IT will take a community of workers to bring the goals of the National Ignition Facility (NIF) to fruition. While national attention has been focused on the funding and construction of the 192-beam laser facility, scientists at Lawrence Livermore are working on myriad problems whose solutions are necessary to NIF's success. A group of materials scientists, for example, is developing techniques to produce round, hollow shells about 2 millimeters in diameter--smaller than BB-gun pellets. This work seems incongruous in a project dominated by a football-stadium-size facility. But when filled with deuterium or deuterium-tritium fuel, these shells become the targets for NIF's inertial confinement fusion (ICF) experiments. The goal of these experiments is to create fusion ignition--intense temperatures and pressures like those at the centers of stars for a small fraction of a second.|
Steve Letts and Evelyn Fearon of the Laser Programs Directorate's Target Area Technology Program are among the materials scientists continuing Lawrence Livermore's more than 20 years of research and development on laser targets. Their focus now is on targets for NIF experiments. With 40 times more energy and 10 times more power than Nova (currently the world's largest operating laser), NIF will require targets about 2 millimeters in diameter, 4 times larger than those used previously, which are about half a millimeter in diameter.
The increased shell size must be achieved in tandem with making the shell very smooth and symmetrical. During an ICF experiment, extremely high laser energies are absorbed by the fuel capsule, causing the capsule wall to blow off with such tremendous force that the fuel inside is compressed to very high density. This compression, which must be as uniform as possible, is necessary for ignition. Any capsule surface or shape irregularities constitute perturbations that will grow in amplitude during implosion, because of hydrodynamic (Rayleigh-Taylor) instabilities (see Energy & Technology Review, April 1995, pp. 1-9). The perturbations cause the inner wall of the capsule to mix with the fuel, cooling it and thereby degrading efficiency.
The Progression of ICF Targets
Spherical, Smooth Mandrels|
Evelyn Fearon coordinated PAMS mandrel production. She and the other fabricators ground commercial PAMS beads into smaller sizes, put them through a sieve, and suspended them in a water solution hot enough to soften them, thus taking advantage of surface tension to pull the bead into a sphere. Bead surfaces were smoothed further by exposing them to solvent vapor while dropping them down a heated column. During the drop, the bead's thin surface layer dissolved and dried, leaving a surface roughness of less than a billionth of a meter (as measured by an atomic-force microscope).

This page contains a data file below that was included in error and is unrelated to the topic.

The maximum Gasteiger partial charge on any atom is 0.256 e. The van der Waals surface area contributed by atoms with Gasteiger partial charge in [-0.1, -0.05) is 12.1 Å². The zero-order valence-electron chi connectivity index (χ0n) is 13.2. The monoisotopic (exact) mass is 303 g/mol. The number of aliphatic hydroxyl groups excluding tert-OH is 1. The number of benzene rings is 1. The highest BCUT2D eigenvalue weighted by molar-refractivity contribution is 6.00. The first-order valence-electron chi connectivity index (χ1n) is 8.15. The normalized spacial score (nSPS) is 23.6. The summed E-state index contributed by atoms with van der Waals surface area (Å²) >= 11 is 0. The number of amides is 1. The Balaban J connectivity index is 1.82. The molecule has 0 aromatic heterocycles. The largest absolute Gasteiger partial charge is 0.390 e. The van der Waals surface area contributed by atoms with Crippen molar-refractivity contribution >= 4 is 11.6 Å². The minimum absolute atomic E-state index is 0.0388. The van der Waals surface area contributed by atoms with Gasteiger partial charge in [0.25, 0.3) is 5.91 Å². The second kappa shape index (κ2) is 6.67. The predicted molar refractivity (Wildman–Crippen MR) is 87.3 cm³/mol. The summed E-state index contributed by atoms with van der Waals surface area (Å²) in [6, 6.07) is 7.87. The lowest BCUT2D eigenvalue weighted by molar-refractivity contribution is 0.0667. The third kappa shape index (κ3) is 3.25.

Smooth, spherical bead mandrels were fairly easy to make. However, they tended to distort from the heat generated during overcoating and become nonsymmetrical or coat unevenly. To overcome the heat effects, Fearon experimented with higher molecular weight PAMS and lowered the overcoating temperature, but the adjustments did not wholly overcome the distortion problem.
The Target Area group turned to hollow mandrels made by micro-encapsulation and supplied by General Atomics of San Diego, California, another DOE contractor. Hollow mandrels have two advantages. They contain less PAMS to depolymerize, and thus, less force is exerted on the overcoat during depolymerization. Second, higher molecular weight PAMS (96,000 versus 11,000 for beads) can be used to make them, because, unlike the beads, they do not need hot-water softening, which requires the lower molecular weight material. Because they are ultimately depolymerized, some wall unevenness and internal bubbles are tolerable, as long as the shells are spherical and their outer surface finishes are smooth. Compared with bead mandrels, the hollow mandrels have shown far less distortion during overcoating and pyrolysis.
An Even Coat of Plasma Polymer
Key Words: laser target, National Ignition Facility (NIF), inertial confinement fusion (ICF), fuel capsule, plasma polymer, polymer shell, micro-encapsulation, poly(alpha-methylstyrene) (PAMS), hydrodynamic instability.
For further information contact Steve Letts (510) 422-0937 (firstname.lastname@example.org) or Evelyn Fearon (510) 423-1817 (email@example.com).